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DUP shares similar values with Catholic Church: priest


Fr Alexander Lucie-Smith

Fr Alexander Lucie-Smith

Fr Alexander Lucie-Smith

A Catholic priest has said he welcomes the DUP's imminent role at the heart of Westminster - as the party shares some of the moral values of his church.

And Fr Alexander Lucie-Smith - a doctor of moral theology and consulting editor of The Catholic Herald - said that former party leader Ian Paisley was now "laughing in heaven" at the fact that the DUP was keeping republican sympathiser Jeremy Corbyn out of Downing Street.

Separately, anti-abortion campaigners have launched a petition calling on Theresa May to condemn attacks on DUP MPs for opposing abortion and same-sex marriage.

Writing in The Catholic Herald, Fr Lucie-Smith wrote that DUP leader Arlene Foster "represents a new type of politician in Northern Ireland, and a new type of unionism".

While he noted how original DUP leader Rev Paisley - later Lord Bannside - "became something of a national treasure" in his old age, he recognised that "there are many who grew up in the province who remember him as someone who contributed greatly to the atmosphere of sectarian hatred, which made the lives of many Catholics a misery".

Fr Lucie-Smith - the parish priest at St Hugh's Church in Knaphill in Surrey - suggested Mrs Foster represented a post-Paisley unionism.

The Catholic commentator observed that Mrs Foster "as a woman, is not able to join the Orange Order, and who has a track record of making gestures that show she is not sectarian".

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"As chief executive of the Stormont government she indicated she would meet the Pope, should he visit in his capacity as head of state. She attended Martin McGuinness's funeral, which was a Requiem Mass," he wrote.

He said that while Mrs Foster had her political problems, the DUP and Catholic Church shared some common beliefs.

"Catholics can welcome the advent of the DUP into government for the very same reasons that certain other people will regard it with horror: the DUP is the only party in the United Kingdom that is against abortion and which is opposed to same-sex marriage, and the extension of either to Northern Ireland," Fr Lucie-Smith wrote.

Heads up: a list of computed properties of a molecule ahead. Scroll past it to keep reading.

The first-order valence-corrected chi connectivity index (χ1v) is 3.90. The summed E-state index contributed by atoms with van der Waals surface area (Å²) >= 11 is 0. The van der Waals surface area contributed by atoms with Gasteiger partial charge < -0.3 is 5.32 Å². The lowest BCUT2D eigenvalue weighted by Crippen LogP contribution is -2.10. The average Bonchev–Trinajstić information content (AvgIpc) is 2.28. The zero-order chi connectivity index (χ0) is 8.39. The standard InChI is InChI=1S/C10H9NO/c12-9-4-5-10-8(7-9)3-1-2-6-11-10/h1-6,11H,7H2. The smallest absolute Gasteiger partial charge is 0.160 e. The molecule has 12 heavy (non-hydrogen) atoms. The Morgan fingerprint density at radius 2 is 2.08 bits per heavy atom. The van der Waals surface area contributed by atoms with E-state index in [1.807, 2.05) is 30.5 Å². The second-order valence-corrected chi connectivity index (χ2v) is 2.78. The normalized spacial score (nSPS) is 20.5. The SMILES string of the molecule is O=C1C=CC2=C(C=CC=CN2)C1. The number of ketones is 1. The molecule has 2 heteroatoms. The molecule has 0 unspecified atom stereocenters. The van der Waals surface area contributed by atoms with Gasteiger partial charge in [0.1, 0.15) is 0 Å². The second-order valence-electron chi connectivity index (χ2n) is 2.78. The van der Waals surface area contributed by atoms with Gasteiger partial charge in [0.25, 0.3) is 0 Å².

"DUP MPs have a consistent pro-life record in the British parliament, and have had for years. This is one matter on which they have agreed with Catholics for a long time."

The priest added that Ian Paisley once "was a thorn in the side of 'that Jezebel' Mrs Thatcher".

"Now his party will be propping up her successors," he wrote.

"Once Jeremy Corbyn associated with the as-yet uncommitted to peace members of Sinn Fein.

"Now Sinn Fein's opponents in Northern Ireland will be keeping Jeremy Corbyn away from the levers of power in Westminster.

"Paisley, who, as I remarked earlier, had a sense of humour, would have relished that. Perhaps he is laughing in heaven. Mrs Foster and her colleagues will certainly be laughing at the thought of the political leverage they will now enjoy."

Meanwhile, the Prime Minister has been urged to speak out against criticism of the DUP.

A hard-hitting petition has been launched by the Society for the Protection of Unborn Children (SPUC).

It states: "We the undersigned call upon the Prime Minister to reject the anti-Christian bigotry of the vicious attacks on Northern Ireland's MPs.

"The hostility directed at Northern Ireland MPs is an attempt to silence anyone in public life who seeks to defend marriage based on Christian principles and the right to life of unborn babies.

"The United Kingdom is founded on Christian principles and those who uphold Christian values are not extremists. As Prime Minister of the United Kingdom, it is your responsibility to ensure that anti-Christian prejudice has no place in British politics."

Liam Gibson, SPUC's NI development officer, said: "The DUP is solidly pro-life and has consistently voted to defend all human life, not only in Northern Ireland, but at Westminster and in Europe as well.

"They have also defended marriage as the lifelong union of a man and a woman. This position reflects the views of the overwhelming majority of people in Northern Ireland as well as a solid block of opinion in Britain."

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